The next day I continued North towards the province of Jujuy. I stopped for brunch in the idyllic little town of La Caldera. A stop at the beautiful Hosteria La Caldera is a must for every cyclist (or other tourist for that matter).

Hosteria La Caldera

The road (Ruta 9) then climbs over a 1600m high saddle and descends into a lush cloud forest towards the reservoirs created by the Dique de Cienaga. This was one of the finest roads I have cycled in Argentina – no, make that “I have ever cycled on”! Just fabulous, smooth paved road, slight downhill, no traffic, extremely winding road, and lush rainforest all around!

Rainforest along Ruta 9 between La Caldera and Jujuy

I’m greatly enjoying this much green prior to heading up to the Altiplano and Bolivia in the next couple of days…

2 comments April 27th, 2010

La Ruta 40

Perhaps the most (in)famous roads in Argentina is the Ruta 40, running all the way across the country North-South. It stretches some 5224km from the Southern tip near Rio Gallegos to La Quiaca at the Bolivian border in the North. It crosses 11 provinces and 20 National Parks. It begins at sea level and reaches almost 5000m in the Salta region. Very few countries in the world can boast such a long road across so many different regions!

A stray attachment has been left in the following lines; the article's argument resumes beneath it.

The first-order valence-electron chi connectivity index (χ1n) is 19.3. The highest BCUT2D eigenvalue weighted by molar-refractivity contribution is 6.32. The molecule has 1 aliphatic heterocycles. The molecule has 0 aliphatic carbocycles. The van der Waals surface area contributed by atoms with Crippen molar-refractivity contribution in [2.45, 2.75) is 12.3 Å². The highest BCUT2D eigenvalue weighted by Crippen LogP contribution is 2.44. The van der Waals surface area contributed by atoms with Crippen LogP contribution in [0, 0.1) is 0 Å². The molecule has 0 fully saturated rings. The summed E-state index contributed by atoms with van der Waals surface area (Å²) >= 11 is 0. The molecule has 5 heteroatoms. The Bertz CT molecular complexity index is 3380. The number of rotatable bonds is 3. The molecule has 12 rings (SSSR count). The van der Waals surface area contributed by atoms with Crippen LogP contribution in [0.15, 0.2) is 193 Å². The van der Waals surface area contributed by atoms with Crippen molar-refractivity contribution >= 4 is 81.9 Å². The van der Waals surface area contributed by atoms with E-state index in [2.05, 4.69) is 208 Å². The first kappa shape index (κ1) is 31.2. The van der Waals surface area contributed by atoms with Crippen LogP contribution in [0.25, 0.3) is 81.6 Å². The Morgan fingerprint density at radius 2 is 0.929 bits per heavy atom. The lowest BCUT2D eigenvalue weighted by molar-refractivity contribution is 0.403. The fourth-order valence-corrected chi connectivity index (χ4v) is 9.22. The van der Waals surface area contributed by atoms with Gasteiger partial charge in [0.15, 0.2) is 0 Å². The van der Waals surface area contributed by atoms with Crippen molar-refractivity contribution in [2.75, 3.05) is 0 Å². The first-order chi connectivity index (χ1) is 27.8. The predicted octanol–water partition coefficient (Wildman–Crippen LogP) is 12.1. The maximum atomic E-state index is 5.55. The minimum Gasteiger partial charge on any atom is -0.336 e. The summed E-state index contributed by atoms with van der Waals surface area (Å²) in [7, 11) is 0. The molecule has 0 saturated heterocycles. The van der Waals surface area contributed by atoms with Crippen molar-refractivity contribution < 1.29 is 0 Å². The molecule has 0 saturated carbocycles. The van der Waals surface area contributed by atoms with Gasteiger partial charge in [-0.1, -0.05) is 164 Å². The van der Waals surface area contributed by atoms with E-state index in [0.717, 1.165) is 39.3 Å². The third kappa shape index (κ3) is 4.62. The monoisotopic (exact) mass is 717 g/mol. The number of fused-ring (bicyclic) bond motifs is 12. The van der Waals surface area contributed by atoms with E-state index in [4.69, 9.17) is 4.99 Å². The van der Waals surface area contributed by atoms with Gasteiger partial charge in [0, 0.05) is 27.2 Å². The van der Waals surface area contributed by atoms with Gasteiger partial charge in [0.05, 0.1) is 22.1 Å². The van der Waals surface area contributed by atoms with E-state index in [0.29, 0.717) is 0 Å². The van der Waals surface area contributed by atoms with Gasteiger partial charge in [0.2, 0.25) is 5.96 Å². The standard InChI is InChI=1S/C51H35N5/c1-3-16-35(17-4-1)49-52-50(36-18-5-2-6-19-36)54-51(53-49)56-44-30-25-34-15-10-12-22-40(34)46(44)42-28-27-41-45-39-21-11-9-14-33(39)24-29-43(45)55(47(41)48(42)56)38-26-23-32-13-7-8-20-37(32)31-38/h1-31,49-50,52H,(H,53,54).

Certainly its longest road, the Ruta 40 is an icon in Argentina similar to the Route 66 in the United States. Many books have been written on the Ruta 40, and travelling the entire length is an epic journey, especially in the South where it remains an untamed, wild and remote undertaking. More details can be found on the (Spanish) Wikipedia page.

On my journey up from Patagonia to Bolivia I happened to ride on the Ruta 40 several times. Probably less than 10% of that distance was on gravel roads, so my experience was perhaps a tamed one. That said, there have been some slow sections on the infamous “ripio”, with dust, sand, washboard, wind, heat, lack of water, and steep hills reducing the cyclist’s speed often to walking pace. Below are some photos of those sections between Mendoza and Salta.